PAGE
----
I wish to respond to the recent editorial titled “UNC Board of Governors needs basic changes.” This editorial failed to highlight the many successes of this Board.
Your editorial operates under the assumption that a handful of editors--who never come to any of our meetings and never engage in conversations with us–know more about developing and implementing policies that enhance the system and position it for sustainable, long-term success than the experienced leaders who currently sit on our board. Your editorial seemed more motivated by a political agenda than substantive facts. I challenge you to get educated about the UNC System and the challenges and opportunities that it faces.
This board is working to address and develop policies and solutions for, the long-term lineage issues within the UNC System, including addressing over $4 billion in repair needs across our system, developing a comprehensive online platform, and initiating a strategic plan for our state’s six Historically Black Colleges and Universities and Historically Minority Serving Institutions.
Each of the 17 institutions operates its budgets independently. While some schools borrow money at a five to seven percent rate, others borrow at three to four percent. Some schools across the system pay the same vendors higher percentages that others pay for the exact same services. We are working to correct this inefficiency.
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This Board worked hard to make NC Promise a success, a program that was developed and supported by a bipartisan contingent of the legislature. Its sole intent is to adhere to the NC Constitutional mandate that education should be free as practical to everyone. The student debt in the United States is 1.5 trillion, and higher education is challenged like never before. Our national model that is, simply put, un-sustainable. We have worked hard to reverse this trend in North Carolina.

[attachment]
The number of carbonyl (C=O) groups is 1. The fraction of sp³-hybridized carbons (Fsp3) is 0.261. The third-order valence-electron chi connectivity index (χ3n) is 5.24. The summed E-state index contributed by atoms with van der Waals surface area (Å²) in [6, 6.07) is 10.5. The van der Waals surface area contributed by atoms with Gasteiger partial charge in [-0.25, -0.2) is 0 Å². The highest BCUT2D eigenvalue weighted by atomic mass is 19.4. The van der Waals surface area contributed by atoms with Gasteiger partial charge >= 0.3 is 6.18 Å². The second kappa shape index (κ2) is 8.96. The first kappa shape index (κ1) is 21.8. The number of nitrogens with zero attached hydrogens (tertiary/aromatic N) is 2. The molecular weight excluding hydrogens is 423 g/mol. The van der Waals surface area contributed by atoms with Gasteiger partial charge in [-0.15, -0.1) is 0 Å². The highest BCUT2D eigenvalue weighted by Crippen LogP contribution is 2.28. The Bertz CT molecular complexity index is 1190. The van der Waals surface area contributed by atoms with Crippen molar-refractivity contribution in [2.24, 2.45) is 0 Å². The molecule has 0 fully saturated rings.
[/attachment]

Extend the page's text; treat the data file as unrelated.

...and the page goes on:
One example I often use to show how effectively this Board operates is our quick work to save Elizabeth City State University, which was previously allowed to go nearly bankrupt. I am still perplexed how these problems could happen in the UNC System. I might guess that the problems reflect what happens when we get rubber-stamping verses true governance. ECSU’s near collapse didn’t happen overnight.
But take a trip down east and look what is happening at ECSU today. Look at the result of our investment in that institution’s success.
This board understands that our institutions in rural areas can help solve the challenges of urbanization and, coupled with a strategy that we are developing, can help create sustainable health care statewide. This strategy will vitally serve rural North Carolinians of any economic background.
We established a comprehensive data analytics program, which tracks key areas of performance and identifies positive and negative trends in areas such as enrollment, acceptance rates, quality of student experience, application numbers, retention, and graduation rates. Other metrics will track financial performance and athletic programs on the institution side. These metrics will allow us to identify schools that may need help early on, and also recognize exceptional performances.
Higher education is no doubt the great ceiling breaker. It transforms lives, and it transformed mine as a first generation college student. The UNC System is the crown jewel of the state, and I’m fortunate to work with 27 other members with diverse backgrounds who put in time and hard work to do what’s right for the System and the state.
Governance can be tough at times, and governing bodies work with information that others may not be privy to when making tough decisions. We are going to keep working hard for this great state, and I ask you to join us in healthy dialogue and debate that respects differing views and opinions, rather than politically charged rhetoric that simply divides us.
Harry Smith is chairman of the University of North Carolina Board of Governors.